Aux Fourneaux was one of the chosen no-sulfur candidates in 2019. Claude's process for choosing these is based on the energy in individual barrels and she always chooses older barrels, which tend to be more reductive and will hold up better to oxygen in bottle. She generally bottles these cuvées after twelve months in barrel as opposed to the normal 16-18 months. This bottle has a touch more stem spice and the fruit leans a bit more rhubarb. There is still the bright beautiful texture and long fresh finish. This is excellent. Sam Ehrlich
From 50-year-old vines located mid-slop where the shallow soils overlay flat limestone rocks, giving way to clay sub-soils. Just a touch of reduction in the nose but giving way to round juicy cherry and roses, with a lovely quenching quality and very stony. 100% whole bunch here but doesn't betray it. Sam Ehrlich
3.13 hectares of vines dating from 1938, with an average age of 40 years, in limestone clay soils, well exposed to the east. Île des Vergelesses is considered the finest climat in Pernand-Vergelesses and the Chandon bottling is a truly fabulous wine, year after year. The fruit is distinctly red here but reviewing my notes, I was apparently more concerned with the mouthfeel and texture than any kind of flavor descriptor.I also used a bad word in my hyperbole. This starts out quite point and linear, with incredible drive, but broadens in the mid-palate and becomes quite lacy. Overall this is quite delicate, with just the right amount of grip. Tremendous. Sam Ehrlich
The vines here are on average forty years old in red clay soils over rocky sub-soil. This was a true Grand Cru on the day we tasted and a great and quite open young Corton. The aromatics were soaring, with strawberry, lots of red flowers and a lovely dustiness to it. All of these were in full evidence on the palate too, accented with cocoa nib and with a lovely full mouthfeel. A great wine tomorrow and for years to come. Sam Ehrlich
From two parcels, one planted in 1963 and one in 1985, Clos du Roi is nearly adjacent to Corton-Charlemagne and the soils are quite complex, with limestone, clay, marl and sand.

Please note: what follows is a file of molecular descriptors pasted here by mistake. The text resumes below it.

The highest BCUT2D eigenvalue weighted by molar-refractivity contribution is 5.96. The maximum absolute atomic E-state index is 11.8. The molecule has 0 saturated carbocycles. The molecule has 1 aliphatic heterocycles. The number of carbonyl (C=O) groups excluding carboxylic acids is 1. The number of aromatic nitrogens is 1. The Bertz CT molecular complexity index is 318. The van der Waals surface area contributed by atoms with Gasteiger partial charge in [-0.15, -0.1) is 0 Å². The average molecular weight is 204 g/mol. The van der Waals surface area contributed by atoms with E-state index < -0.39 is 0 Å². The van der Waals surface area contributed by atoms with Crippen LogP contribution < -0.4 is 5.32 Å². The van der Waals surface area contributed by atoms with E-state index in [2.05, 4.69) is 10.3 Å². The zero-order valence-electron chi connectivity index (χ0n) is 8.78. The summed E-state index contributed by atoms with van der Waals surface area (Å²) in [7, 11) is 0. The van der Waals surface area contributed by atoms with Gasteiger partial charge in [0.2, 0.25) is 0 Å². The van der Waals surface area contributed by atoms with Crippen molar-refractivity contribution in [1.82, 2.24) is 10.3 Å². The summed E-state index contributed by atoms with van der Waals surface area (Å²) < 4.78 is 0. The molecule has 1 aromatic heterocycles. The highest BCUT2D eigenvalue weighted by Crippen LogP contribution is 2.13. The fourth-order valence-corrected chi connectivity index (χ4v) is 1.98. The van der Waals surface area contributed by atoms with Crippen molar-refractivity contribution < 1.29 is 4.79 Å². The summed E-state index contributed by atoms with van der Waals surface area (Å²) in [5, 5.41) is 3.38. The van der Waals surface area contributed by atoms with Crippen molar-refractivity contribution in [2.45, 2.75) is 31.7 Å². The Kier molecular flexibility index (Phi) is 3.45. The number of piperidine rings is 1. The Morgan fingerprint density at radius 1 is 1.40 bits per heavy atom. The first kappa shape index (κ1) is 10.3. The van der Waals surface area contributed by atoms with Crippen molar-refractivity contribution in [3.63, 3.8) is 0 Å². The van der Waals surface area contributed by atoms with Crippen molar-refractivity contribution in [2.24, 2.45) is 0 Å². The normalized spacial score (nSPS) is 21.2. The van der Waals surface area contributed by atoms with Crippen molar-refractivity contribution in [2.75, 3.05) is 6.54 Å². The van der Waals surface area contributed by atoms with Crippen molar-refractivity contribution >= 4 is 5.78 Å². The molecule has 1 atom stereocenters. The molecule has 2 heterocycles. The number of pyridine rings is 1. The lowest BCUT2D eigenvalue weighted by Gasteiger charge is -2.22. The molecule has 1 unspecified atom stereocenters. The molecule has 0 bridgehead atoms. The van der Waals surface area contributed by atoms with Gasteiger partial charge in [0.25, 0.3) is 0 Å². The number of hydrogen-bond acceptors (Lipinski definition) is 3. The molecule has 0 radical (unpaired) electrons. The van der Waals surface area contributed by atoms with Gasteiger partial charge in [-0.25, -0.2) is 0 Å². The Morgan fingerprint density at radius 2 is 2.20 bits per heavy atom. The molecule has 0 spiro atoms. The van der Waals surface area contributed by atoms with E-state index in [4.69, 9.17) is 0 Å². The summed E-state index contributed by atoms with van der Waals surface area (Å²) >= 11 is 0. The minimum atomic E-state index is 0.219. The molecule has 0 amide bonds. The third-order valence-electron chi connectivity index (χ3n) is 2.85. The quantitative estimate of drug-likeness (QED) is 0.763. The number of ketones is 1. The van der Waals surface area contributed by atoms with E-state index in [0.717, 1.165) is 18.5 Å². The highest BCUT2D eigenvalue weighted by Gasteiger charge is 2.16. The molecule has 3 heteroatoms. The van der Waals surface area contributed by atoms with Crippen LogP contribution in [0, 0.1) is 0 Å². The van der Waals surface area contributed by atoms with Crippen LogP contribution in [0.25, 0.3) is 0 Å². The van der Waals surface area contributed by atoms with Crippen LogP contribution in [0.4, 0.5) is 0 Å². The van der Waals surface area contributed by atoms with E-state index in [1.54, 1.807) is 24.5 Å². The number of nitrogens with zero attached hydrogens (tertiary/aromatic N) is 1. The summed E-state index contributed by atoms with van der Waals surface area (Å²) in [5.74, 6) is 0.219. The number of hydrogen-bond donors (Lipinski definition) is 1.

In 2017, Chandon produced their first skin-contact white, made from a few rows of Pinot Blanc in Ile de Vergelesses.The 2019 is the second edition. It's decidedly unlike the rest of the lineup and not immediately identifiable as Burgundy, but it's a strikingly pretty wine nonetheless. Domaine Simon Bize has made a similar wine the last couple of years (I wonder what they are putting in the water in Savigny-les-Beaune!)
Okay, this is not a 2019. The '19 edition was not bottled in time for this tranche and will arrive later this winter. But we had a chance to re-taste it alongside these other wines and it was FANTASTIC, so I am giving it another go-round. Chandon de Briailles' bottling of Ile de Vergelesses comes in both red and white and each one is a benchmark expression of the appellation. Pernand is lodged in a combe (a valley) between the hills of Corton and Savigny and stays a couple degrees cooler thanks to a wind that comes down from the north through the gap. The wines are as a result always fresh feeling even in warmer vintages and this 2018 is no exception. The nose and palate are both redolent with lemon peel and orange, fresh ginger and something that feels a bit liked poached pear. But what is really remarkable is the intense minerality - salty and stony and beautifully crisp. This is a wine with real spine but not at the expense of pleasure. One of the best whites of the vintage that I have tasted and unmissable for fans of serious white Burgundy. Sam Ehrlich
This has often been overlooked in the Chandon range, but only to the detriment of white Burgundy lovers everywhere. This is white wine made from parcels traditionally devoted to red, planted by Claude's mother at the beginning of the 1980s when there was a shortage of quality Pinot Noir vine material. The wine spreads across Corton-Bressandes, Chaumes, and Renardes. This has always been a favorite of mine. The wine ages beautifully but also drinks well young, as it sees no new oak, no stirring and ultimately feels fresh even in warmer vintages. This 2019, bottled with no sulfur, is incredible. It's brilliantly citrus-y, with great power and focus and quite giving now but will doubtless improve. Sam Ehrlich